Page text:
300 students reap reward for 100 hours of reading

May 27, 1994|By Mary Gail Hare | Mary Gail Hare,Sun Staff Writer

As a reward for 100 hours of reading aloud, 300 students at Carrolltowne Elementary School now can direct their eyes to the movie screen.

Perusing pages of their favorite books earned each of them a pass to Carrolltowne Mall Movies, compliments of RC Theaters.

"They haven't made any movies out of the books I read," said Katie Bergstrom, 8, who said she would use her pass to see "The Flintstones."

Emily Taylor, 8, said she wasn't waiting for that movie to debut in Eldersburg. Her pass would be her ticket to "Monkey Trouble," now playing at the theater.

The school's Literacy Committee, made up of parent volunteers, distributed certificates and movie passes to the children last week.

"We are so proud of the work everyone did in 100 days," said Audrey Novak, committee co-chairwoman with Nancy Tissue.

The passes show that "businesses in our community consider reading is important to success," she said.

The goal of the program, which the committee has sponsored for three years, is to "create lifelong readers and learners," said Ms. Novak.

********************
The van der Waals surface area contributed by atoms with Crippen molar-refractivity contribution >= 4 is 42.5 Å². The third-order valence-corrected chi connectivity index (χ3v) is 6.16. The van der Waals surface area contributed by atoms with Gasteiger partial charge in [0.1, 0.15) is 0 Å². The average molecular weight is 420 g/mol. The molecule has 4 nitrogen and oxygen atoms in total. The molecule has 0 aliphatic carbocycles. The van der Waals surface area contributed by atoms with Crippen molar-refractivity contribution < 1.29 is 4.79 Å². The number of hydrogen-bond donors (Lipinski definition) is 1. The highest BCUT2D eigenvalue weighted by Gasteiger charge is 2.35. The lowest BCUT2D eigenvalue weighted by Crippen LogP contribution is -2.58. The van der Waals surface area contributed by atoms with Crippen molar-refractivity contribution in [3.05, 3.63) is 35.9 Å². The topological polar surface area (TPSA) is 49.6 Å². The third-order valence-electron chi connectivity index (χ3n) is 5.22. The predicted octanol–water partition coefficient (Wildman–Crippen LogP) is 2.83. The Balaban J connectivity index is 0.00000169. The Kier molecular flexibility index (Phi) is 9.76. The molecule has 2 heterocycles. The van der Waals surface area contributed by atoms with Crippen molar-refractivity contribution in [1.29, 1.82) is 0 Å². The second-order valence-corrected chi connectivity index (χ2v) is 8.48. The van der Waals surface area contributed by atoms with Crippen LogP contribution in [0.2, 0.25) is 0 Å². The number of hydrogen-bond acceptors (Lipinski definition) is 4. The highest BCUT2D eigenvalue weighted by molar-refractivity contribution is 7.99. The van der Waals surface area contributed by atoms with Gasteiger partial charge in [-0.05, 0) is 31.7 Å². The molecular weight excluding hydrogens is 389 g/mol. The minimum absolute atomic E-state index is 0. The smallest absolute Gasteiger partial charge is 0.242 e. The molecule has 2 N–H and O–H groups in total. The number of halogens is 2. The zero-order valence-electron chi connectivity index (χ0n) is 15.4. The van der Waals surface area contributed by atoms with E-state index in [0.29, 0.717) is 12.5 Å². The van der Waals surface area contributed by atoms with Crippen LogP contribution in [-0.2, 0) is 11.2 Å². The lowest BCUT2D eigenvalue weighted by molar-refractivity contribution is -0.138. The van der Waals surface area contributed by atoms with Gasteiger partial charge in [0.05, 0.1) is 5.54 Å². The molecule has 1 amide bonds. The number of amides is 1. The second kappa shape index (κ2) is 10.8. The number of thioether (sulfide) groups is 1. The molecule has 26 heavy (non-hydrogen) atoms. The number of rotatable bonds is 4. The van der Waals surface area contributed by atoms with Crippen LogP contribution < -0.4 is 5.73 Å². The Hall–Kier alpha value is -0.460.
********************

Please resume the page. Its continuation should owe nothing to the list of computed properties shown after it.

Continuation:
"It is the little push that made the children read more," said Ms. Tissue.

Each classroom had a volunteer parent coach who encouraged the children to read and tallied their hours. The students made calendar entries -- signed by their home coaches -- for each hour they read. Coaches could be any adult willing to listen.

"We didn't just want reading moms," said Ms. Novak. "It could be dads, grandparents, any adult. Reading aloud is the important success factor."

At each quarter milestone of the 100 hours, the committee offered rewards that included free snowballs, ice cream and pencils.

Although all the reading occurred outside the classrooms, the children's teachers played a role in the effort, said Assistant Principal Dean Johnson.

"Teachers encouraged the children and reminded them to bring in calendars," Mr. Johnson said. "The program was above and beyond what was done in the instruction day."

Mike Bounan, a third-grade teacher, said he didn't care whether the incentive was free pizza or a movie pass because the children were reaping more than those rewards.

"The children are reading more this year, and whatever makes the children read more is wonderful," he said. "We must use whatever tactics we can to psych children to read again."

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